Every! Word! Is! Overly! Punctuated!

      Having said that, I don’t find the design as eye-bleedingly bad as some, but it’s not only not as iconic, but won’t transfer to other media (someone pointed out cups, coasters, etc.), not to a black & white medium.

      All in all a bad choice for the logo; the tail, “meh”.

    • Paul says:

      You seem to hate the “haters” Will. Regardless, everyone is entitled to their opinion, art critic or not. Indeed, Amercain’s new logo is shamefully ugly.

  69. Lahmisc says:

    I don’t think the new livery is ugly necessarily, just that its bland, boring, and undistinguishable from every other white plane on the runway.

  70. John says:

    You got it all wrong, that’s not an eagle’s beak pointing through a shower curtain. It is just a red decal incorrectly applied to the airframe and the wind is just slowly peeling it back. I’m sure the red decal will be completely gone after a few more cycles. :)

    • Casey says:

      Exactly! Those red and blue splotches look like my kid’s stickers peeling off the playroom wall.

      My training is design and marketing, and I’m not a 50something white mail. I think the new tail looks political more than anything, sort of like “this plane wants to be Air Force One when it grows up.” Makes me wonder if the committee that approved it are all right-wing republicans.

      Good commercial design, according to my eminent professors in the field, communicates clearly what the product is or does; by that standard the new logo fails. Maybe it was time for the aluminum tube look to go, but the replacement is “new Coke” all the way.

    • Randall says:

      I am relieved to note that I was not the only one who thought the logo looked like the decal is peeling off. I do not see the rest of it as “classic ugly”, just forgettable. Not worth whatever they paid for it.
      The problem is, CEOs all want to “leave their mark” on a company. Well, if you are trying to emerge from bankruptcy, your employees hate the company, and you are about to merge with a competitor, what kind of positive difference can you make? So pay a bunch of consultants to come up with some “design by committee.”
      The point of all advertising is to make the brand memorable. Some beautiful or memorably funny ads may be brilliant art or television, but they fail because you do not remember the brand itself. The trick is to come up with something that conveys brand identity, and keep it for a long time, perhaps with minor tweaks (different colors?). The minute you redo a logo from scratch, you have thrown away any value in the previous brand.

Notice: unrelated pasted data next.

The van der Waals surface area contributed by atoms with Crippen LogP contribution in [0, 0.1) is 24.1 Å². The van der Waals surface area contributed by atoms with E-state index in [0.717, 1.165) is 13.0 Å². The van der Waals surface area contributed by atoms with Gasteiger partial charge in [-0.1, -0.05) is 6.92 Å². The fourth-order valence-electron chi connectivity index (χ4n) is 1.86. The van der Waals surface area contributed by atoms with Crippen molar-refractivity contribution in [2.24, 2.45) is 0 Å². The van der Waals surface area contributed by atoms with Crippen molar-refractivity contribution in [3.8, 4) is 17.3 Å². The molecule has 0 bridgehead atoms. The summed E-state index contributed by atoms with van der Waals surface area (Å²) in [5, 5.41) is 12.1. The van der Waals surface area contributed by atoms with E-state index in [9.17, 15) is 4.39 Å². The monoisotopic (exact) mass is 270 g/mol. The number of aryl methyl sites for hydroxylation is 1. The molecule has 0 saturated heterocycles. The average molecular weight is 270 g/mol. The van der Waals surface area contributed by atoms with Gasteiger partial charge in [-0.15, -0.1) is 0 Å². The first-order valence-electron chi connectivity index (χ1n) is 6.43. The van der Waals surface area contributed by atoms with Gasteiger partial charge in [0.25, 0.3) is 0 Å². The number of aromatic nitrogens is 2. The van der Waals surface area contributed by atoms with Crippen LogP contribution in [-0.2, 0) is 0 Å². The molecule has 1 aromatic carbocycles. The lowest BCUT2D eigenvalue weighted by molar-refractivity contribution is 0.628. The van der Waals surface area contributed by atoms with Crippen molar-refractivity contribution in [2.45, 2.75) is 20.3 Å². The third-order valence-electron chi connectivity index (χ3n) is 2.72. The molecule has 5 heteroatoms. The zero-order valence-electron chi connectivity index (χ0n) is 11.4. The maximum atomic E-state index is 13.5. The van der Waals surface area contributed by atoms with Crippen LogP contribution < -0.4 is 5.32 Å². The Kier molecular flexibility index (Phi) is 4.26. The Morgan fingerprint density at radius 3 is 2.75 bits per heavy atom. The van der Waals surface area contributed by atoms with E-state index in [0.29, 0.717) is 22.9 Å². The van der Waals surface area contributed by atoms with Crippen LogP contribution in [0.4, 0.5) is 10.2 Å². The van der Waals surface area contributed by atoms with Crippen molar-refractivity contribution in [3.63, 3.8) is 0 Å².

71. Chuck Padgett says:

    The tail looks like Captain America’s piano.

  72. Jim says:

    the logo doesn’t bothr me as much as losing that silver skin. Talk about instant identification. Why would you choose to give that up?

    • Dan says:

      As previously mentioned, the new composite materials require paint so they couldn’t keep the bare aluminum.

      • JuliaZ says:

        If it must be painted, then why not SILVER paint?

        • Planes, trains, and automob... says:

          > “If it must be painted, then why not SILVER paint?”

          Metallic paint = metal = heavy

          Not painting the old aluminum skinned planes was cool and classic. Painting composite skinned planes aluminum is just wrong on so many levels. Every new plane introduced/ manufactured from this point forward will be partially/ mostly/ entirely composite, so paint is here to stay.

          Choosing a light grey echoes the silver past, while trying to keep the paint as light and therefore as low-weight as possible. You know, to economize on fuel, be green, or have more money left over to pay employees better or to offer lower fares.

          The tail is bold. Takes some getting used to, but at least the planes won’t look like everyone else’s. Imagine they took the boring path and made the plane white with some blue design tail or blue and red design tail. You won’t get that “Is that Delta, British, jetblue or American?” look.

          Now they need to work on repairing labor relations and merging the 2 airlines. Neither task will be easy. Concerns about livery will seem quaint in the not too distant future.

  73. Caro says:

    OK, I hate the new logo too. But something really should have changed about AA’s livery a long time ago. The old one looks great on an MD-80, but the proportions (especially the Helvetica “American”) never quite fit properly on the somewhat bulkier modern fuselages like the 737 or 777.

    Still, there should have been a way to improve the general style without ditching the iconic eagle.

  74. AA pilot says:

    This logo is just horrendous and embarrassing. The first thought I had was “what the hell is that 7′ tall pair of 3D glasses”. Then I realized it looks more like a shark fin leaving a bloody trail of our employee contracts in its wake. (which is quite fitting actually, if they are trying to rub it in our faces). It looks nothing like a bird anymore. Also, on top of that the spacing is off, it’s too far away from the writing and the angle doesn’t even match.

    It looks like somebody plagiarized and tweaked the greyhound logo for the side, then threw a Colgan-esque tail on it. How is that original and innovative? A child with down-syndrome could come up with a better design. When the critique’s across the internet are overwhelmingly negative.. that should be a hint.